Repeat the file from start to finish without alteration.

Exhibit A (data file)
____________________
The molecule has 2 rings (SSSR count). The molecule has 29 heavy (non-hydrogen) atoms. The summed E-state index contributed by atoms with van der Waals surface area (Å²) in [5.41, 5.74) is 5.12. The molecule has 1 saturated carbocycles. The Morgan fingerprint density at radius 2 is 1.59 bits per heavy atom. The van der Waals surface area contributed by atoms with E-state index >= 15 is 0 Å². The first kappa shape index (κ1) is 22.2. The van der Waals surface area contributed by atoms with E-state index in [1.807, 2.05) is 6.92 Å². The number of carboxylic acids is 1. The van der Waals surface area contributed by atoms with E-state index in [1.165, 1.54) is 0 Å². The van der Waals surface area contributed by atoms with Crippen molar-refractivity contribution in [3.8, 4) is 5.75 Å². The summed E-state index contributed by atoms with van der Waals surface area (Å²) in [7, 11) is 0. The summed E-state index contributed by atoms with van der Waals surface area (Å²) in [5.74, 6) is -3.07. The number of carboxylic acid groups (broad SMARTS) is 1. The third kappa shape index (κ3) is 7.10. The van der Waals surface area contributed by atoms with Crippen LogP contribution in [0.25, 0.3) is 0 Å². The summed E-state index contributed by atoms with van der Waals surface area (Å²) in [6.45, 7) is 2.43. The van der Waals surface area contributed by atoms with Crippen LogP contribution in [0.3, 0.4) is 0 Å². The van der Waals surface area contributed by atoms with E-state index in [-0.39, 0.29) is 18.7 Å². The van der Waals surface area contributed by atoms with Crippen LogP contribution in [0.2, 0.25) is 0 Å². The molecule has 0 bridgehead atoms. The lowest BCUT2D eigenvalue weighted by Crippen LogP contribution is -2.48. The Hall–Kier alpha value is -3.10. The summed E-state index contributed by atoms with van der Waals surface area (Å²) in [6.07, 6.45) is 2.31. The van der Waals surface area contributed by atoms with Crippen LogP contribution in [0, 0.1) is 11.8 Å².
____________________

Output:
The molecule has 2 rings (SSSR count). The molecule has 29 heavy (non-hydrogen) atoms. The summed E-state index contributed by atoms with van der Waals surface area (Å²) in [5.41, 5.74) is 5.12. The molecule has 1 saturated carbocycles. The Morgan fingerprint density at radius 2 is 1.59 bits per heavy atom. The van der Waals surface area contributed by atoms with E-state index >= 15 is 0 Å². The first kappa shape index (κ1) is 22.2. The van der Waals surface area contributed by atoms with E-state index in [1.807, 2.05) is 6.92 Å². The number of carboxylic acids is 1. The van der Waals surface area contributed by atoms with E-state index in [1.165, 1.54) is 0 Å². The van der Waals surface area contributed by atoms with Crippen molar-refractivity contribution in [3.8, 4) is 5.75 Å². The summed E-state index contributed by atoms with van der Waals surface area (Å²) in [7, 11) is 0. The summed E-state index contributed by atoms with van der Waals surface area (Å²) in [5.74, 6) is -3.07. The number of carboxylic acid groups (broad SMARTS) is 1. The third kappa shape index (κ3) is 7.10. The van der Waals surface area contributed by atoms with Crippen LogP contribution in [0.25, 0.3) is 0 Å². The summed E-state index contributed by atoms with van der Waals surface area (Å²) in [6.45, 7) is 2.43. The van der Waals surface area contributed by atoms with Crippen LogP contribution in [0.3, 0.4) is 0 Å². The van der Waals surface area contributed by atoms with E-state index in [-0.39, 0.29) is 18.7 Å². The van der Waals surface area contributed by atoms with Crippen LogP contribution in [0.2, 0.25) is 0 Å². The molecule has 0 bridgehead atoms. The lowest BCUT2D eigenvalue weighted by Crippen LogP contribution is -2.48. The Hall–Kier alpha value is -3.10. The summed E-state index contributed by atoms with van der Waals surface area (Å²) in [6.07, 6.45) is 2.31. The van der Waals surface area contributed by atoms with Crippen LogP contribution in [0, 0.1) is 11.8 Å².